Liquid nitrogen or carbon dioxide is injected to offset the heat generated by the mixing blades
Liquid nitrogen or carbon dioxide is injected to offset the heat generated by the mixing blades

Crawford also talks of the safety aspects the cryogenic chilling can offer. Most large commercial chillers have ammonia in them, which means they have a refrigeration cycle so they’ll have a pump that is compressing the ammonia. Like a fridge at home, the wires on the back get hot. There’s a heat pump that takes the heat energy from inside the box and puts it into the grill at the back. An industrial refrigerator works the same way but ends up with large cooling towers to get rid of all the excessive heat. 

“This means factories have these ammonia lines running through their plants which you wouldn’t want to spring a leak,” said Crawford. “However, with cryogenics, if you have a minor leak of nitrogen, it must be repaired but it is not an immediate hazard. Eighty per cent of the air we breathe is nitrogen. Ammonia is a corrosive and toxic chemical and customers require ammonia sensors around the place. Often they spend a lot of money maintaining it, and then you have the cooling towers and all the other issues with the cooling water side of it.”

Some synergies are also possible with other processes down the chain, such as food freezing and modified atmosphere packaging which also use nitrogen, carbon dioxide and mixtures thereof, which further reduce the cost of operations compared to mechanical chilling.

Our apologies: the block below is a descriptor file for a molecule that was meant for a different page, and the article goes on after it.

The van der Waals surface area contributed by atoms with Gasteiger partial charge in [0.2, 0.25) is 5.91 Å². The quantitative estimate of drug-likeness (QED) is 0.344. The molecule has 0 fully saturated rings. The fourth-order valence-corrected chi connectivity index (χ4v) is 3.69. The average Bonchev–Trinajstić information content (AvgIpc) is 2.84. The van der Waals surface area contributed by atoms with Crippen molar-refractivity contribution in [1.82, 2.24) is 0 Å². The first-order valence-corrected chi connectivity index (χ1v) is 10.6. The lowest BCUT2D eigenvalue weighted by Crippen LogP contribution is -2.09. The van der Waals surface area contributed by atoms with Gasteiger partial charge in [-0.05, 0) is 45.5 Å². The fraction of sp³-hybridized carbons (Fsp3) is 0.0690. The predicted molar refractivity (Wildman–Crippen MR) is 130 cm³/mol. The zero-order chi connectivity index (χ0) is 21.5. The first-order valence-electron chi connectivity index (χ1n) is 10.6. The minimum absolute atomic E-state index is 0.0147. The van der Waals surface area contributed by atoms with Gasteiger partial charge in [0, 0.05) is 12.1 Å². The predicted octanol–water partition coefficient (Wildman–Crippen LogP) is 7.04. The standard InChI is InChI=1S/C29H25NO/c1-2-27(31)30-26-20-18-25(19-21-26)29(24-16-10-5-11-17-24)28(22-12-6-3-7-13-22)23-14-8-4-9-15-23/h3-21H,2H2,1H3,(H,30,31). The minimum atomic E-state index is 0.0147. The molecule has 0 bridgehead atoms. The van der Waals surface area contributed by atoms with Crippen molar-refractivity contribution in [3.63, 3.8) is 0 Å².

“Another advantage is that it is very reliable because there are very few moving parts when working with cryogenic chilling,” said Crawford.

“The injectors can be retrofitted on customer’s existing mixers, with only a valve to open and close, there is no compressor that needs to be maintained like on a mechanical system. The servicing requirements just aren’t there. The cooling equipment we have is better. There is nothing hard about what we are doing. It’s an easy method for people to learn to do. We can even maintain the equipment for our customers”

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This article can be found in the December 2019 edition of Food & Beverage